On the issue of mechanised agriculture, some of the thematic issues raised include lack of trained manpower and mismanagement of funds voted for agriculture by government agencies. It was observed that land acquisition being solely vested in government may be dangerous as it raises issues of victimization and political witch-hunt. It also observed that cultural anomalies poses threat to land acquisition including some traditional systems in the south eastern part of Nigeria which do not allow women to inherit land.
The Committee again observed that biotechnology has a lot of protocol, the level of manipulation can do a lot of harm if not properly monitored.
A question was posed: to what extent is Genetically Modified Organisms (GMO) acceptable? It noted in their discussion and note that the issue of cattle rustling is a major problem facing cattle breeding. It was noted that this also has serious security implications which need to be urgently tackled locally and within the sub region.
Issues under consideration in the Committee on Devolution of Power when it commenced sitting on Tuesday revolved around:
1. Whether members of the Committee agreed that Nigeria should remain united as a nation and whether there should be devolution of power (from the centre to the federating units in Nigeria).
2. Whether the committee Should first of all consider discussing the review of the Legislative list or start with resource control
3. Creation of sub-committees that would facilitate the work of members of the Committee.
4. Whether the committee should continue the discussion on resource control the next day or go ahead to open discussion on the review of the Legislative list.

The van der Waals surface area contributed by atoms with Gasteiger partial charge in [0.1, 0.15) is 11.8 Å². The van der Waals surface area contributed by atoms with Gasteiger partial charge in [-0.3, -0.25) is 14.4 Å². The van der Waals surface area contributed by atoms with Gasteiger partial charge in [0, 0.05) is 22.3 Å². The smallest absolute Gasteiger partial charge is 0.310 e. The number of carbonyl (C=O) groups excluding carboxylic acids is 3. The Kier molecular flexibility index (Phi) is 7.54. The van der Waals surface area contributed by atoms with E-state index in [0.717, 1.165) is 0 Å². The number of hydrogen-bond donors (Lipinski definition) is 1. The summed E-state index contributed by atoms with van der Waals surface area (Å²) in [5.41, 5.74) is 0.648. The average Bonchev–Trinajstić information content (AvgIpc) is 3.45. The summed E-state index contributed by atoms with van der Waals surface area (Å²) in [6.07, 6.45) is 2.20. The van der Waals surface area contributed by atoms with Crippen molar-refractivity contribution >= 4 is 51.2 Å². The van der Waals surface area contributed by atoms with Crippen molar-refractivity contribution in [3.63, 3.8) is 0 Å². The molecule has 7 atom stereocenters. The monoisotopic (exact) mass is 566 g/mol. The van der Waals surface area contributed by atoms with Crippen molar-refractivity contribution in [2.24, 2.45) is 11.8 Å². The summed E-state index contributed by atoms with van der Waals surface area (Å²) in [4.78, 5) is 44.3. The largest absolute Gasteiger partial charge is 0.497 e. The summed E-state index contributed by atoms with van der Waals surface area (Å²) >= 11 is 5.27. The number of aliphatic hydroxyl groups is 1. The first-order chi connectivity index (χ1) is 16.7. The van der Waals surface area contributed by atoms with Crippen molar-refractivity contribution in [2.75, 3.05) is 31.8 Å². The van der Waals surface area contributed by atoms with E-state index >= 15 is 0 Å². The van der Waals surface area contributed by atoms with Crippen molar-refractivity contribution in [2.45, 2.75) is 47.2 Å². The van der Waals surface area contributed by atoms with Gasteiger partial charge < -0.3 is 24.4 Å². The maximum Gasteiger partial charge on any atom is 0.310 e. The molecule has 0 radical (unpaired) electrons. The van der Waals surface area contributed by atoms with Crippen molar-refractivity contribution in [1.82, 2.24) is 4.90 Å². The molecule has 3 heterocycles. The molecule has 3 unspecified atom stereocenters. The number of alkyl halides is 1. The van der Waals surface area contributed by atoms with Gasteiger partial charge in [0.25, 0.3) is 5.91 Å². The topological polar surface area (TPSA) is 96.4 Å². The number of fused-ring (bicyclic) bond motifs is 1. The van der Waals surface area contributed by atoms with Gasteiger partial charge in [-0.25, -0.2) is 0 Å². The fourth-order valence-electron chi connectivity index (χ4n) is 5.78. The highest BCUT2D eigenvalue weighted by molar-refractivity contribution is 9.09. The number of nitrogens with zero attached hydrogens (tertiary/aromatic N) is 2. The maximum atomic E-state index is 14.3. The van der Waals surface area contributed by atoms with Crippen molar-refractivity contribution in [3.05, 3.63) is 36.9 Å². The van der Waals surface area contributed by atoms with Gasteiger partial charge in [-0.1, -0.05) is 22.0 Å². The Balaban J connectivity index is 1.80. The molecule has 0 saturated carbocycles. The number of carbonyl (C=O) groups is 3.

5. Whether there was need for the committee to liaise with relevant committees of the conference whose work might have some relevance to the work of this committee.
The Committee then agreed that that Nigeria should remain united but that there should be devolution of power (from the centre to the federating units). Members decided to discuss resource control independent of the Legislative list. They agreed that each member of the Committee should be given an opportunity to discuss each thematic issue.
The committee agreed that there was a great need for some kind of Liaison or interface between the committee and any other committees of the conference deliberating on thematic issues that are closely related to that of the committee.
Most members of the Committee made contributions to the discourse on resource control. Some members were of the opinion that the 13% derivation formula as contained in the 1999 Constitution of the Federal Republic of Nigeria be retained while some drew the attention to the fact that the Constitution states “not less than 13 %, and therefore suggested that it be increased to 50%.
Views were varied on the issue of resource control. While some members insisted that resources belong to the constituent states in which they are located; others claimed they belong to the Nigerian sovereign nation; while others believe that mineral resources belong to the communities in which they are found.
However, they pointed out that distinction should be made between the concepts of derivation and resource control. By Thursday, the Committee made marginal progress on the issues raised and hoped to discuss and resolve some of the contending areas when it resumes sitting on Monday.